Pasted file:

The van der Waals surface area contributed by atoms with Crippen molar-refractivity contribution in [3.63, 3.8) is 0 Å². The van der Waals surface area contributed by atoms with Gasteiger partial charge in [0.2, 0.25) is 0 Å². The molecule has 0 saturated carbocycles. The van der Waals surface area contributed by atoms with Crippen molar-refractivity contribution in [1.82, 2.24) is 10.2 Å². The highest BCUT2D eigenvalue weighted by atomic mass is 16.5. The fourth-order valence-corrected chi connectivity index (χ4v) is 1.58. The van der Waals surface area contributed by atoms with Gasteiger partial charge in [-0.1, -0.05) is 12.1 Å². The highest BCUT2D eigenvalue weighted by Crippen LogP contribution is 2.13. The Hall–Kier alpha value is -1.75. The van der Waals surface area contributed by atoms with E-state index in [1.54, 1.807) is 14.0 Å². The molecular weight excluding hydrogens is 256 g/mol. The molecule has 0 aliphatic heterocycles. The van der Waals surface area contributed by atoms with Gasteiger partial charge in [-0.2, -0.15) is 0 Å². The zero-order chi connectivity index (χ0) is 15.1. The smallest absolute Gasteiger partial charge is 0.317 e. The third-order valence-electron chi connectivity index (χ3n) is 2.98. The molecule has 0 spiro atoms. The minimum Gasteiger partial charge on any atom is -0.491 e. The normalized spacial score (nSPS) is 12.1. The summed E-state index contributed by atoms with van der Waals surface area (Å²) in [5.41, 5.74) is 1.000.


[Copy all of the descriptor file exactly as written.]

The van der Waals surface area contributed by atoms with Crippen molar-refractivity contribution in [3.63, 3.8) is 0 Å². The van der Waals surface area contributed by atoms with Gasteiger partial charge in [0.2, 0.25) is 0 Å². The molecule has 0 saturated carbocycles. The van der Waals surface area contributed by atoms with Crippen molar-refractivity contribution in [1.82, 2.24) is 10.2 Å². The highest BCUT2D eigenvalue weighted by atomic mass is 16.5. The fourth-order valence-corrected chi connectivity index (χ4v) is 1.58. The van der Waals surface area contributed by atoms with Gasteiger partial charge in [-0.1, -0.05) is 12.1 Å². The highest BCUT2D eigenvalue weighted by Crippen LogP contribution is 2.13. The Hall–Kier alpha value is -1.75. The van der Waals surface area contributed by atoms with E-state index in [1.54, 1.807) is 14.0 Å². The molecular weight excluding hydrogens is 256 g/mol. The molecule has 0 aliphatic heterocycles. The van der Waals surface area contributed by atoms with Gasteiger partial charge in [-0.2, -0.15) is 0 Å². The zero-order chi connectivity index (χ0) is 15.1. The smallest absolute Gasteiger partial charge is 0.317 e. The third-order valence-electron chi connectivity index (χ3n) is 2.98. The molecule has 0 spiro atoms. The minimum Gasteiger partial charge on any atom is -0.491 e. The normalized spacial score (nSPS) is 12.1. The summed E-state index contributed by atoms with van der Waals surface area (Å²) in [5.41, 5.74) is 1.000.